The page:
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Commands by mpb from sorted by
Terminal - Commands by mpb - 38 results
urpmi --auto-update --force # apply all pending updates (Mandriva Linux)
2009-03-28 14:59:26
User: mpb
0

Update a Mandriva Linux system with any pending updates.

This command needs to be run with root privilege.

Using the "--force" option answers "yes" to any interactive prompts

thus allowing the updates to be left unattended to completion.

NB if there is an update for glibc and/or a new kernel then the system

would need to be rebooted for these to take effect.

A prerequisite for running "urpmi --auto-update" is to have correctly defined

urpmi media sources (which can be done by visiting http://easyurpmi.zarb.org/).

If there are no new updates the the message "Packages are up to date" is shown.

pwgen
2009-03-28 11:43:21
User: mpb
6

See: "man pwgen" for full details.

Some Linux distros may not have pwgen included in the base distribution

so you maye have to install it (eg in Mandriva Linux: "urpmi pwgen").

!}sort
2009-03-28 00:18:39
User: mpb
12

The vi key sequence !}command will send the file contents from the cursor

to the next blank line as STDOUT to the command specified

and replace that sequence of file lines with the output of the command.

For example: sorting a block of data - !}sort

The sequence !{command will do the same but "upwards" (from the current position towards the start of the file.

netstat -atn | awk ' /tcp/ {printf("%s\n",substr($4,index($4,":")+1,length($4) )) }' | sed -e "s/://g" | sort -rnu | awk '{array [$1] = $1} END {i=32768; again=1; while (again == 1) {if (array[i] == i) {i=i+1} else {print i; again=0}}}'
2009-03-27 20:38:43
User: mpb
Functions: awk netstat sed sort
4

Some commands (such as netcat) have a port option but how can you know which ports are unused?

# wc -l /var/log/security/writable.today
2009-03-19 12:25:52
User: mpb
Functions: wc
0

Mandriva Linux includes a security tool called "msec" (configurable via "draksec").

One of the many things it regularily checks for is world writeable files.

If any are found, it writes the list to /var/log/security/writable.today.

"wc -l" simply counts the number of lines in the file.

This number should be low.

Browse through /var/log/security/writable.today and consider if any of those files *need* to be world-writeable (and if not, modify the permissions. eg: "chmod o-w $file").

A large number of world-writeable files may indicate that umask is not correctly set in /etc/profile (or ${HOME}/.bash_profile) but could also indicate poor security configuration or even malicious activity.

vos listvldb | agrep LOCKED -d RWrite | grep RWrite: | awk -F: '{print $2}' | awk '{printf("%s ",$1)} END {printf("\n")}'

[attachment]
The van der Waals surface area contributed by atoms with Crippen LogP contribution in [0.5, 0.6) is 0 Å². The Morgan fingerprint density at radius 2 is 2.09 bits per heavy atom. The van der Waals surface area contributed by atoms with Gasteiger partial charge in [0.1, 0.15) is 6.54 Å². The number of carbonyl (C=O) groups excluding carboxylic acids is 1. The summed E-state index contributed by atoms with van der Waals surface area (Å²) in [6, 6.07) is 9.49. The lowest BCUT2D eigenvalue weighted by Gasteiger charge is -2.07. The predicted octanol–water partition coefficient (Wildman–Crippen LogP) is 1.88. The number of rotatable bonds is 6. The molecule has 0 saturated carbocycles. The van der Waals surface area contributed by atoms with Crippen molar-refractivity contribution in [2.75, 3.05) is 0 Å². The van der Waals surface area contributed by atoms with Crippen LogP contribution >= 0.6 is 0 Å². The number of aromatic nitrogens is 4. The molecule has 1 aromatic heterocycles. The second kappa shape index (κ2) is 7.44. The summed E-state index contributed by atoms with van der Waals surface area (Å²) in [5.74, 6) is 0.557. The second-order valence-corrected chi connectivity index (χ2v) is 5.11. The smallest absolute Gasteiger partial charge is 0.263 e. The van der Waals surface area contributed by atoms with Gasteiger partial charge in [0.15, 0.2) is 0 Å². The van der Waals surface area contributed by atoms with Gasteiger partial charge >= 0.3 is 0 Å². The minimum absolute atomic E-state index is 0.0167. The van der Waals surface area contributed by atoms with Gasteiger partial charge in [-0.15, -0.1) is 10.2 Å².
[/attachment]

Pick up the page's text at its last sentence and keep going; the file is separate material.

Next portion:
2009-03-17 19:55:39
User: mpb
Functions: awk grep
0

This command shows if there are any locked AFS volumes.

The output is a list of AFS volume IDs (or nothing if there are none locked).

rpm -qa --queryformat '%{installtime} \"%{vendor}\" %{name}-%{version}-%{release} %{installtime:date}\n' | grep "Thu 05 Mar"
2009-03-17 13:38:20
User: mpb
Functions: grep rpm
4

Find out which RPMs were installed on a particular date.

These would (naturally) include update RPMs.

This example shows searching for "Thu 05 Mar" (with grep).

Alternatively, pipe it to less so you can search inside less (with less's neat text highlighting of the search term):

rpm -qa --queryformat '%{installtime} \"%{vendor}\" %{name}-%{version}-%{release} %{installtime:date}\n' | less # (this example) search term: Thu 05 Mar

play $audio_file
2009-03-17 11:30:02
User: mpb
-3

"play" is part of "SoX"

SoX - Sound eXchange, the Swiss Army knife of audio manipulation.

For details, see: man sox

:!cp % %-
2009-03-17 00:34:24
User: mpb
5

At the start of a vi session and *before* saving any changes use ":!cp % %-" to make a backup of the current file being edited.

example: vi /data/some/long/path/file

:!cp% %-

creates /data/some/long/path/file-

# indicates a comment in shell
2009-03-16 23:15:33
User: mpb
-4
#

Using the "#" in shell is surprisingly useful.

Some of the uses I found:

a) As a visible copy buffer in shell history (caveat: do not use for passwords :-)

b) To build complex commands until ready then hit the HOME, DEL, ENTER keys to run it

c) Placing reference data into shell history (search for tags with CTRL-R TAGNAME)

d) Putting aside a "work in progress" command to focus on another task (HOME # ENTER)

rpm -qa --qf '%{SIZE} %{NAME}\n' | sort -nr | nl | head -6 # six largest RPMs
2009-03-15 22:18:17
User: mpb
Functions: head nl rpm sort
2

Low on disk space? Check the largest installed RPMs for delete canditates.

ls -1 | grep " " | awk '{printf("mv \"%s\" ",$0); gsub(/ /,"_",$0); printf("%s\n",$0)}' | sh # rename filenames: spaces to "_"
2009-03-15 18:42:43
User: mpb
Functions: awk grep ls rename sh
2

This command converts filenames with embedded spaces in the current directory replacing spaces with the underscore ("_") character.

gcal -K -q GB_EN 2009 # display holidays in UK/England for 2009 (with week numbers)
2009-03-15 10:19:52
User: mpb
5

NB when you run this gcal command in your shell, holidays are highlighted

but this highlighting does not show in the sample output (above).

To find full details on gcal options: gcal --long-help | less

Example for United States, Pennsylvania:

gcal -K -q US_PA 2009 # display holidays in USA/Pennsylvania for 2009 (with week numbers)

Example for Hong Kong:

gcal -K -q HK 2009 # display holidays in Hong Kong for 2009 (with week numbers)